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Javascript Interview Question: Revealing Module Pattern
/*
Use the module pattern to group together similar methods such as database services.
In the example below, the ItemDao (Data Access Object) simulates several functions
that interact with a database.
1. Use modules to encapsulate related functionality.
2. A module pattern at its core is an object literal.
3. When using the module in code, call the functions using the key/value syntax.
For example: itemDao.findOne(1);
4. Wrap the object into a function to create a closure for private variables. Examples
of private variables would include database credentials, connection string values, etc.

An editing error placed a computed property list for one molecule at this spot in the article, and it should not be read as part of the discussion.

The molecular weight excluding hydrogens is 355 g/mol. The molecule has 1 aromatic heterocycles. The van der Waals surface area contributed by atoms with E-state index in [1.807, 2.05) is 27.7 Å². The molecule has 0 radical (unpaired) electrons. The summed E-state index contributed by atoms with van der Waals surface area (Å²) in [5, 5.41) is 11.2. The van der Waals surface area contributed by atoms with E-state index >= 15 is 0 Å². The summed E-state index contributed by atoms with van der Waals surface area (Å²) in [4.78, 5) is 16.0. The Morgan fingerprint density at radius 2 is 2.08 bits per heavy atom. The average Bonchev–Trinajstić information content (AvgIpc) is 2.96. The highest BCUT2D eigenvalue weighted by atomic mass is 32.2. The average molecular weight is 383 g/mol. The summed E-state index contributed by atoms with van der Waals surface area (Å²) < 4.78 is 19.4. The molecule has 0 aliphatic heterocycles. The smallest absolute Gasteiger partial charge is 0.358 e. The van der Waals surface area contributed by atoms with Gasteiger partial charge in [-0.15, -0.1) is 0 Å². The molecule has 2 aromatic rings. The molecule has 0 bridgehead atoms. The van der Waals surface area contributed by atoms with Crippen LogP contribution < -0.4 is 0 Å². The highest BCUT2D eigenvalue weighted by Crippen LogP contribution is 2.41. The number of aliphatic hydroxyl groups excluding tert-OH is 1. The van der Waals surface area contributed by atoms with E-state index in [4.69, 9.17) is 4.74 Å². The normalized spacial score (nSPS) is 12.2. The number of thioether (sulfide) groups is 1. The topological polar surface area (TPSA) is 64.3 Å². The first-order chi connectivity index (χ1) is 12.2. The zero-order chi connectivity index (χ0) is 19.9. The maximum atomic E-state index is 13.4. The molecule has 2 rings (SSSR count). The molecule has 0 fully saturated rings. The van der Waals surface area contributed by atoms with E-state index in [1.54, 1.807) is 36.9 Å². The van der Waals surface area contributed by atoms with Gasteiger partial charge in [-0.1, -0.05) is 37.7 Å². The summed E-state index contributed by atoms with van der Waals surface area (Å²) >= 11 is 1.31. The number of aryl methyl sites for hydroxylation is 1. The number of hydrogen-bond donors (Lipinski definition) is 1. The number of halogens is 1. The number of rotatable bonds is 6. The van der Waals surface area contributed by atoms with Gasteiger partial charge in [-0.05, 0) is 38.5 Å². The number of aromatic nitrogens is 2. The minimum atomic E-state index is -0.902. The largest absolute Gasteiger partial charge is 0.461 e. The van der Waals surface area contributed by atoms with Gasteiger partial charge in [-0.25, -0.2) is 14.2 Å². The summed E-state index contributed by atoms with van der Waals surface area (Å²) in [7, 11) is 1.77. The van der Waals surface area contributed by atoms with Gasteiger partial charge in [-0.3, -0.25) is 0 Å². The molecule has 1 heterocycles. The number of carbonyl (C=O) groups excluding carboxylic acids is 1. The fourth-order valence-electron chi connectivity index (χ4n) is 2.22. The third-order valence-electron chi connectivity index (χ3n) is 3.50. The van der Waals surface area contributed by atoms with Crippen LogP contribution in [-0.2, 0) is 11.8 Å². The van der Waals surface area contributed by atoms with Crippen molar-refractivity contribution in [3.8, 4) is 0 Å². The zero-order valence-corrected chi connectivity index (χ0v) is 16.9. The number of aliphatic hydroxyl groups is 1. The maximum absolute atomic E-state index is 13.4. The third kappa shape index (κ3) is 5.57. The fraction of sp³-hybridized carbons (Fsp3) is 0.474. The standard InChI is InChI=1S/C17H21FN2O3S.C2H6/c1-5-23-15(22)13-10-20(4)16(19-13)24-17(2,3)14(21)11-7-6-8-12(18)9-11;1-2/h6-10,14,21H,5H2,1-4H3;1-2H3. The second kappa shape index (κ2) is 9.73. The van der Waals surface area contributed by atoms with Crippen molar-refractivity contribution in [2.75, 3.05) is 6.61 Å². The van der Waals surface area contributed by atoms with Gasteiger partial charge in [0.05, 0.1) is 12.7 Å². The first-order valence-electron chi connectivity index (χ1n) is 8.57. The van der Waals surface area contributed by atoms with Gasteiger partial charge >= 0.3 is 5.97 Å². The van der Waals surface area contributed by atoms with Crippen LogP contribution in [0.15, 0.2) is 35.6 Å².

These are private variables and are not accessible from the code.
5. Keep in mind, a difference between the module pattern and the constructor pattern is that
we generally will have only one instance of the service. We will reuse it, where as, the
constructor pattern creates new instances of objects.
*/
var ItemDao = function() {
let db = {
1: { name: 'Coffee', price: 1.50, type: 'beverage' },
2: { name: 'Espresso', price: 2.25, type: 'beverage' },
3: { name: 'Latte', price: 3.50, type: 'beverage' },
4: { name: 'Biscotti', price: 3.50, type: 'food' },
5: { name: 'Muffin', price: 3.50, type: 'food' }
}
function findOne(id) {
return db[id];
}
function findByType(type) {
let resultSet = [];
for (let key in db) {
if (db[key].type === type) {
resultSet.push(db[key]);
}
}
return resultSet;
}
//Our public interface for ItemDao.
return {
findOne,
findByType
}
}
let itemDao = new ItemDao();
let item = itemDao.findOne(2);
console.log(`Your ${item.name} will cost $${item.price}`);
let items = itemDao.findByType('food');
console.log(items);
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